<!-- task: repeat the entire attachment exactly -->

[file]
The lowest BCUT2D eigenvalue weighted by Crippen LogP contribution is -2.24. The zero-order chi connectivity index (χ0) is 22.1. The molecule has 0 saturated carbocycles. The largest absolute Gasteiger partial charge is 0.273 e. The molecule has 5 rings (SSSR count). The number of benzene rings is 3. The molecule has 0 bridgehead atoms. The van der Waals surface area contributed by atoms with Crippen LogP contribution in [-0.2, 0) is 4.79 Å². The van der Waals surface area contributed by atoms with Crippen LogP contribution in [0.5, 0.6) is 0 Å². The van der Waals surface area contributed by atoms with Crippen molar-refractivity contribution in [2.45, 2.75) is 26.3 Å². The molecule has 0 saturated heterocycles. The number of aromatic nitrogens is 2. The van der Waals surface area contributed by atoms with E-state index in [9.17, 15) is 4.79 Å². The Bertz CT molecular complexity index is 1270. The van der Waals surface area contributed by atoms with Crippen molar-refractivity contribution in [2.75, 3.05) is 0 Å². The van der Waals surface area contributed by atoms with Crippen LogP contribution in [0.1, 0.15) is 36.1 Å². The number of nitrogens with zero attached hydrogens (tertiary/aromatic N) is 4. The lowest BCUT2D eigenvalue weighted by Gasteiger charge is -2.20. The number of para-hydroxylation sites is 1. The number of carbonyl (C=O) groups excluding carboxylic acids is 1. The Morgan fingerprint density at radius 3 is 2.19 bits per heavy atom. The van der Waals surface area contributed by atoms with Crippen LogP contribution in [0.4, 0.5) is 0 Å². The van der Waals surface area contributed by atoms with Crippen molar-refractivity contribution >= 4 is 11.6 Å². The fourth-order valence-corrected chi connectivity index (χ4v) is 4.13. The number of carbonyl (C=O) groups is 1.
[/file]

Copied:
The lowest BCUT2D eigenvalue weighted by Crippen LogP contribution is -2.24. The zero-order chi connectivity index (χ0) is 22.1. The molecule has 0 saturated carbocycles. The largest absolute Gasteiger partial charge is 0.273 e. The molecule has 5 rings (SSSR count). The number of benzene rings is 3. The molecule has 0 bridgehead atoms. The van der Waals surface area contributed by atoms with Crippen LogP contribution in [-0.2, 0) is 4.79 Å². The van der Waals surface area contributed by atoms with Crippen LogP contribution in [0.5, 0.6) is 0 Å². The van der Waals surface area contributed by atoms with Crippen molar-refractivity contribution in [2.45, 2.75) is 26.3 Å². The molecule has 0 saturated heterocycles. The number of aromatic nitrogens is 2. The van der Waals surface area contributed by atoms with E-state index in [9.17, 15) is 4.79 Å². The Bertz CT molecular complexity index is 1270. The van der Waals surface area contributed by atoms with Crippen molar-refractivity contribution in [2.75, 3.05) is 0 Å². The van der Waals surface area contributed by atoms with Crippen LogP contribution in [0.1, 0.15) is 36.1 Å². The number of nitrogens with zero attached hydrogens (tertiary/aromatic N) is 4. The lowest BCUT2D eigenvalue weighted by Gasteiger charge is -2.20. The number of para-hydroxylation sites is 1. The number of carbonyl (C=O) groups excluding carboxylic acids is 1. The Morgan fingerprint density at radius 3 is 2.19 bits per heavy atom. The van der Waals surface area contributed by atoms with Crippen LogP contribution in [0.4, 0.5) is 0 Å². The van der Waals surface area contributed by atoms with Crippen molar-refractivity contribution >= 4 is 11.6 Å². The fourth-order valence-corrected chi connectivity index (χ4v) is 4.13. The number of carbonyl (C=O) groups is 1.